Do some people really not have an emotional reaction to music?

Is there such a thing as having no emotional connection with music? I asked someone what they listen to when doing VO2 intervals and he said he doesn’t listen to music when cycling, not because of safety but because it doesn’t do anything for him. For context, he double majored in music and biology and his 3 kids each play violin and piano exceptionally well.

He said music doesn’t illicit emotion and he can’t hear the lyrics in the majority songs, but he greatly appreciates the patterns and rhythms, which is why he majored in it. His kids apparently are the same way.

Is this possible? I never considered music not having an emotional impact on people. The hair on my head stands on end whether you play Shostakovich or T.Q.'s Westside, but I can’t play a instrument for the life of me, so I guess this is the flip-side of that same coin?

Oh, and music for VO2 workouts, I like:
Amon Amarth
Basil Poledouris
Wu Tang Clan
Busta Rhymes
James Brown


Wouldn’t be surprised. Remember the blue/gold dress thing? And aapparently some people close their eyes and can literally see what they are thinking play out like a movie. Or spelling words literally see the letters. Others “see” just black.

The mind is a funny thing.


I’m a lyrics guy; I wouldn’t say I emotionally connect to every song, but I definitely appreciate a well-crafted song (or poem, or novel, etc).

I sing to my wife all the time, and she’s amazed that she’s finally hearing the words of a song she’s known for years. I don’t know how she lives that way.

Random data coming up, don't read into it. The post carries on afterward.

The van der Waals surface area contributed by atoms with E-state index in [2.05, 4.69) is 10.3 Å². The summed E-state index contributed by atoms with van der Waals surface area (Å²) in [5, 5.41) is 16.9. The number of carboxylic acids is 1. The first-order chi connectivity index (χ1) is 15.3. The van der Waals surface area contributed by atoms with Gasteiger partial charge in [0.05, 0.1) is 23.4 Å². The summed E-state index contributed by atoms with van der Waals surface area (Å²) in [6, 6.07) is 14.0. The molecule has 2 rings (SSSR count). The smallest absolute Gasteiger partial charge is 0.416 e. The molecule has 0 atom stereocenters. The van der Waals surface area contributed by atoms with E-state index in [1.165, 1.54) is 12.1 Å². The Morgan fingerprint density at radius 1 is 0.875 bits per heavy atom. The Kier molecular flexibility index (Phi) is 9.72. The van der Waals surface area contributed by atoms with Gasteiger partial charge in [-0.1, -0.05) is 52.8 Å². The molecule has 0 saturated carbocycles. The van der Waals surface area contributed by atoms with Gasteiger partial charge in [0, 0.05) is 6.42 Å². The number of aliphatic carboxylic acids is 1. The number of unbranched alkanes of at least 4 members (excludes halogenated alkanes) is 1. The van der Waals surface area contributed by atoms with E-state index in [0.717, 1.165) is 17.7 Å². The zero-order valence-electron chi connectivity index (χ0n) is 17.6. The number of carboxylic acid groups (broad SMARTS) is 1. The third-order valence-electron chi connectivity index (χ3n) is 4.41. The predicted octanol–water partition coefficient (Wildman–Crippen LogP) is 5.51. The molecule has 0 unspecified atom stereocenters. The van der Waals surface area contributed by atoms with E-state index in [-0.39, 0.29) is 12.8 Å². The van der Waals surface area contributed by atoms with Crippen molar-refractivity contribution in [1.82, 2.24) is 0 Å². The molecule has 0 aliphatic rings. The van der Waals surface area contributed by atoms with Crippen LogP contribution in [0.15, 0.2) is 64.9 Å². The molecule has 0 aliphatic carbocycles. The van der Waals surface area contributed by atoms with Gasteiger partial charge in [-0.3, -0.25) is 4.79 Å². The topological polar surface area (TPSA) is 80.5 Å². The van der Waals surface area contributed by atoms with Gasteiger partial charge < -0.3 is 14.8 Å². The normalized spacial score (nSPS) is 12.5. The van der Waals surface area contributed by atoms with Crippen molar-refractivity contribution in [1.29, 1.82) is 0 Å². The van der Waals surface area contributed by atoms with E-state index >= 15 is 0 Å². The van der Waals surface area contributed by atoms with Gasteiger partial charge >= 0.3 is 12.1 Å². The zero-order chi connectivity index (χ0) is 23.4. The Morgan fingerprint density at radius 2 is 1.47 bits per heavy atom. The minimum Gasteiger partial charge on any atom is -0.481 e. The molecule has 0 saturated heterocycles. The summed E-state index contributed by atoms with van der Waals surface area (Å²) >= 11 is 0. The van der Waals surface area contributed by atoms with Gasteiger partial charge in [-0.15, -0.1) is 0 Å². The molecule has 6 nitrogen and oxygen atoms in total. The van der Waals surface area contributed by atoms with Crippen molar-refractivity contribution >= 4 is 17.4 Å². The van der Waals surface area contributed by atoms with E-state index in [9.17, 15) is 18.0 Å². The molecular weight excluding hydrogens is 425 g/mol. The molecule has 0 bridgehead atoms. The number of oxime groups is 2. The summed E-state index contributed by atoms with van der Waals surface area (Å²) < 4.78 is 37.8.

I’d sing to my wife but she doesn’t appreciate 90’s rap and being called a b---- :smiley:


Give it a shot, Too Short can be an aphrodisiac. :slight_smile:




It truly boggled my mind finding out some people don’t have an internal monologue.

Like, dude, you’re telling me you don’t talk to yourself?!?!


That’s some playlist! I swear the Riddle of Steel/Riders of Doom from Conan the Barbarian OST turns any of my workouts into VO2max when the choir kicks in! I’d also add the following to the list:

Jedi Mindtricks
Die Antwoord (which I wouldn’t even listen off the bike but man it works when you dig deep)

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I actually just worked out to Bob tonight. That album is in my normal workout (weights) rotation. :smiley:


It can be that when you spend a long time analysing music that you can’t stop analysing music.

As a performing musician I never went to live music gigs because I didn’t enjoy them. I’d just be thinking about what a bad job they were doing, how I would do something differently. Was the timing off, how is the tuning, etc.

However if he says he literally never enjoys any kind of music ever, then yes that’s weird.


If you are asking me if I’ve heard of a psychopath, yes I have.


Gettin It has gotten me through a tough interval once or twice.

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This is interesting. I’m one of the people without an internal monologue. I do not connect with the lyrics of songs- I’d be hard pressed to tell you any of the lyrics to even my favorite songs unless I’ve specifically looked them up. However, I am a musician and have a strong emotional response to the music itself (and the notes/quality of a singer’s voice, just not the words themselves, as if the voice were another instrument). I wonder if that response to music vs. lyrics is common among my fellow empty-headers.